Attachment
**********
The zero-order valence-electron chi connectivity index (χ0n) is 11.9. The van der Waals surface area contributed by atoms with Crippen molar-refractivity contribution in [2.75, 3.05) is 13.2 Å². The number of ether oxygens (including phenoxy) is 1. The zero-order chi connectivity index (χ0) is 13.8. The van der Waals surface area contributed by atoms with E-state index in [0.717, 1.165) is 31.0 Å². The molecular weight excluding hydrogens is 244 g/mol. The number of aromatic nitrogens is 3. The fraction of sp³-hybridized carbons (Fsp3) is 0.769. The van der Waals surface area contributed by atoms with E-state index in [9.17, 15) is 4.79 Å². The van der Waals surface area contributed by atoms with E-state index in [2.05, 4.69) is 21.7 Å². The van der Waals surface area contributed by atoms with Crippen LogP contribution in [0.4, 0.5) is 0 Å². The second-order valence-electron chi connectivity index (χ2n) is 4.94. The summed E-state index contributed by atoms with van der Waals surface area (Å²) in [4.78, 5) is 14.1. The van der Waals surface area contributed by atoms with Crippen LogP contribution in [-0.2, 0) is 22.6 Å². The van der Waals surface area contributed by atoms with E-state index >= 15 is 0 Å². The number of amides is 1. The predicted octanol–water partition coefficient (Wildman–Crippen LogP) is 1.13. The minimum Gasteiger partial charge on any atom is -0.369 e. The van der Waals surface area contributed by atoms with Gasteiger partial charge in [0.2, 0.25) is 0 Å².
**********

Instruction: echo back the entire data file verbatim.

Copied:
The zero-order valence-electron chi connectivity index (χ0n) is 11.9. The van der Waals surface area contributed by atoms with Crippen molar-refractivity contribution in [2.75, 3.05) is 13.2 Å². The number of ether oxygens (including phenoxy) is 1. The zero-order chi connectivity index (χ0) is 13.8. The van der Waals surface area contributed by atoms with E-state index in [0.717, 1.165) is 31.0 Å². The molecular weight excluding hydrogens is 244 g/mol. The number of aromatic nitrogens is 3. The fraction of sp³-hybridized carbons (Fsp3) is 0.769. The van der Waals surface area contributed by atoms with E-state index in [9.17, 15) is 4.79 Å². The van der Waals surface area contributed by atoms with E-state index in [2.05, 4.69) is 21.7 Å². The van der Waals surface area contributed by atoms with Crippen LogP contribution in [0.4, 0.5) is 0 Å². The second-order valence-electron chi connectivity index (χ2n) is 4.94. The summed E-state index contributed by atoms with van der Waals surface area (Å²) in [4.78, 5) is 14.1. The van der Waals surface area contributed by atoms with Crippen LogP contribution in [-0.2, 0) is 22.6 Å². The van der Waals surface area contributed by atoms with E-state index >= 15 is 0 Å². The number of amides is 1. The predicted octanol–water partition coefficient (Wildman–Crippen LogP) is 1.13. The minimum Gasteiger partial charge on any atom is -0.369 e. The van der Waals surface area contributed by atoms with Gasteiger partial charge in [0.2, 0.25) is 0 Å².